Houdini allows the Endnight team to 'paint' their environments rather than manually constructing them, allowing for rubble and disturbed ground, simplified water simulations and a greater number of cut wood shapes possible on a screen at once. Likewise, photo-scanning has further cut down Endnight's development time, allowing them to go out and scan whatever they need rather than spend time hand-modelling whatever rocks, streams, or sticks they desire.

A cut above 

Sons of the forest hotkey

(Image credit: Newnight)

"What lies in store for Sons of the Forest over its first year of support remains to be seen, but if it's anything like The Forest, Endnight Games are onto another open-world winner."

Whereas many open-world game developers today typically flock to Epic's Unreal Engine, Endnight Games have continued to develop their titles with Unity, creating a strong relationship with the engine and the company over the years. "We developed The Forest with Unity, and so it made sense for us to use Unity for our new project. Unity had been improving the engine drastically since we released our first game and so this was a perfect opportunity to use all the latest tech in the new title," Green clarifies.

Part of the team's preference in Unity is its openness with the possibility of custom plug-ins – that was how The Forest achieved its volumetric lighting through its sky light scattering system and skin shaders, alongside some wizardry from technical artists Oren Kurtis and David Miranda. For Sons of the Forest, Unity 5 now has what Endnight needs for their lighting right out of the box. It's undeniable that the island has a remarkably photo-genic aesthetic, and that's down to a little clever trickery. Green adds: "With reflections, we use a generic reflection of a forest but to be convincing, fade it out based on the intensity of the sun, and how many trees are around you."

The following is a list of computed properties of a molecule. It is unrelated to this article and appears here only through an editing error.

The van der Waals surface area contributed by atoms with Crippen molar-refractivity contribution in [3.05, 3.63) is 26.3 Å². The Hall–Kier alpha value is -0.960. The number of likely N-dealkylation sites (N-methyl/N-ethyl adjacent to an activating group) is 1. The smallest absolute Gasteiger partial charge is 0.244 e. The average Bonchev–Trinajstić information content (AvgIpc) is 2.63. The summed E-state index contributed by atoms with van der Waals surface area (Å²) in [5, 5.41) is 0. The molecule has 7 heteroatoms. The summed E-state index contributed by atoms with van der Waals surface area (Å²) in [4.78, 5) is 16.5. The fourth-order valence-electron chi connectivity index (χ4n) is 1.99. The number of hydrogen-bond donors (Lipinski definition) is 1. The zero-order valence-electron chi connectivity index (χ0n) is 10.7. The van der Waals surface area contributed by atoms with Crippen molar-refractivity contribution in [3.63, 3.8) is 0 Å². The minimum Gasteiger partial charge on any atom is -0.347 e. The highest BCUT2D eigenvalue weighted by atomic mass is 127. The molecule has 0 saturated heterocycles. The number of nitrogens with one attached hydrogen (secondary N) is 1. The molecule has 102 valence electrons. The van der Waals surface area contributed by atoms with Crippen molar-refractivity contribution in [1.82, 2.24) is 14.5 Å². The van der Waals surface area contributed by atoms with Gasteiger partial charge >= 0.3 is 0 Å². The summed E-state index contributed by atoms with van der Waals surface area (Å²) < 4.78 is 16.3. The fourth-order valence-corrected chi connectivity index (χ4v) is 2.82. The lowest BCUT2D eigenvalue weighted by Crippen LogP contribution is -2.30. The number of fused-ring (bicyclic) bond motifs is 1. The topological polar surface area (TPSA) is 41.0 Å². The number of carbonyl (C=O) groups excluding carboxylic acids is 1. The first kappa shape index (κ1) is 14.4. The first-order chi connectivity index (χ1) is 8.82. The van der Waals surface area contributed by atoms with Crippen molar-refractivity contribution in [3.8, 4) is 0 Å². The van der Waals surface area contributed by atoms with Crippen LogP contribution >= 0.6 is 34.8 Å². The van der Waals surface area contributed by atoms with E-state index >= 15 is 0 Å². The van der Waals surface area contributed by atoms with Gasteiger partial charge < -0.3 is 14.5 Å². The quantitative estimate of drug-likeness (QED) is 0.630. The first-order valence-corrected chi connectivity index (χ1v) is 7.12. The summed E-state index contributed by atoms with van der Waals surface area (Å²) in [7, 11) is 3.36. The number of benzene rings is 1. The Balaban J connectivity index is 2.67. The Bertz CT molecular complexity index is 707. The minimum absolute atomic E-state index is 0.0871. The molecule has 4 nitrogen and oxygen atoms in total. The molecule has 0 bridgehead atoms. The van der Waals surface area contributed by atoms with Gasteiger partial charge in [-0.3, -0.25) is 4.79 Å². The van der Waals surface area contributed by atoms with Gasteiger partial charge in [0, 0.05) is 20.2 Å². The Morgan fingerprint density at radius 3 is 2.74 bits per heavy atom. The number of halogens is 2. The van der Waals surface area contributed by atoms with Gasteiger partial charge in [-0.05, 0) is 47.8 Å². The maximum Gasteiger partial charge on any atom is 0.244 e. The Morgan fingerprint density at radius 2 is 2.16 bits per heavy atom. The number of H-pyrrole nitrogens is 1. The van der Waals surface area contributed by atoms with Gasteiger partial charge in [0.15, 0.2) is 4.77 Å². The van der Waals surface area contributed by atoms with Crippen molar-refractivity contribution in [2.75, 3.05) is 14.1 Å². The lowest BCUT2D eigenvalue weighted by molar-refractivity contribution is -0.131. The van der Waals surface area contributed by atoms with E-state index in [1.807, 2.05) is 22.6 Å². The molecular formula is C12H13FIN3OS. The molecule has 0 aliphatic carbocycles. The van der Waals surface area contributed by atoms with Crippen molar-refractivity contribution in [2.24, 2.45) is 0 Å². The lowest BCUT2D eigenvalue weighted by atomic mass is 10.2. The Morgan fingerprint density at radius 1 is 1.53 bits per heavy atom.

Just like with The Forest, Endnight Games is fully committed to supporting the game for a long time coming – interacting and answering fan Q&As on Reddit and Discord, as well as having already delivered an update to fix some of A.I. companion Kelvin's funnier malfunctions. It's clear that part of Endnight's success comes from including fans in the post-launch development process, creating a much more open dialogue that benefits those who play Sons of the Forest as much as those who make it. What lies in store for Sons of the Forest over its first year of support remains to be seen, but if it's anything like The Forest, Endnight Games are onto another open-world winner. 

The best survival games will take you to the brink and back again 

Sab Astley

Sab is an Entertainment and Culture journalist based in London, whose bylines include Polygon, Rolling Stone UK and Metro. After graduating from university with a degree in Film Studies, he stepped into the world of film and video games journalism, focusing on in-depth stories and studio & individual profiles. When he's not playing interactive dramas like As Dusk Falls, he's usually adding films to his never-ending watchlist or trying to catch-up on his ever-increasing game library.